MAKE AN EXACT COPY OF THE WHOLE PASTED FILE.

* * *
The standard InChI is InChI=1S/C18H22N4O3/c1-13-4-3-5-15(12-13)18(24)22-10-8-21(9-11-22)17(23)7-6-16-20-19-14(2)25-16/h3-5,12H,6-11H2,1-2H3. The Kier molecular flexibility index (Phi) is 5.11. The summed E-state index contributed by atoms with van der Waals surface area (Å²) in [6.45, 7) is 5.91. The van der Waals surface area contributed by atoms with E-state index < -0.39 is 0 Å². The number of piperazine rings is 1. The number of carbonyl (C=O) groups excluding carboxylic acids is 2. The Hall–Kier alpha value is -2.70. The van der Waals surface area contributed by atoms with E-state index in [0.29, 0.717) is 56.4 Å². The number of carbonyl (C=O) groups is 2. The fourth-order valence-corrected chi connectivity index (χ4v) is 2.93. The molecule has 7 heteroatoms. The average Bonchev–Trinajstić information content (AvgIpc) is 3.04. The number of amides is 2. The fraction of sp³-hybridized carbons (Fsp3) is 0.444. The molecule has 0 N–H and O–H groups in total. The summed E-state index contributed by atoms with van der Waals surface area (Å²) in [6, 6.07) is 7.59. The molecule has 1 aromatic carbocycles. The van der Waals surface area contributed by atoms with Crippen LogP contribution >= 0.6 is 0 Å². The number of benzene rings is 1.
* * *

The standard InChI is InChI=1S/C18H22N4O3/c1-13-4-3-5-15(12-13)18(24)22-10-8-21(9-11-22)17(23)7-6-16-20-19-14(2)25-16/h3-5,12H,6-11H2,1-2H3. The Kier molecular flexibility index (Phi) is 5.11. The summed E-state index contributed by atoms with van der Waals surface area (Å²) in [6.45, 7) is 5.91. The van der Waals surface area contributed by atoms with E-state index < -0.39 is 0 Å². The number of piperazine rings is 1. The number of carbonyl (C=O) groups excluding carboxylic acids is 2. The Hall–Kier alpha value is -2.70. The van der Waals surface area contributed by atoms with E-state index in [0.29, 0.717) is 56.4 Å². The number of carbonyl (C=O) groups is 2. The fourth-order valence-corrected chi connectivity index (χ4v) is 2.93. The molecule has 7 heteroatoms. The average Bonchev–Trinajstić information content (AvgIpc) is 3.04. The number of amides is 2. The fraction of sp³-hybridized carbons (Fsp3) is 0.444. The molecule has 0 N–H and O–H groups in total. The summed E-state index contributed by atoms with van der Waals surface area (Å²) in [6, 6.07) is 7.59. The molecule has 1 aromatic carbocycles. The van der Waals surface area contributed by atoms with Crippen LogP contribution >= 0.6 is 0 Å². The number of benzene rings is 1.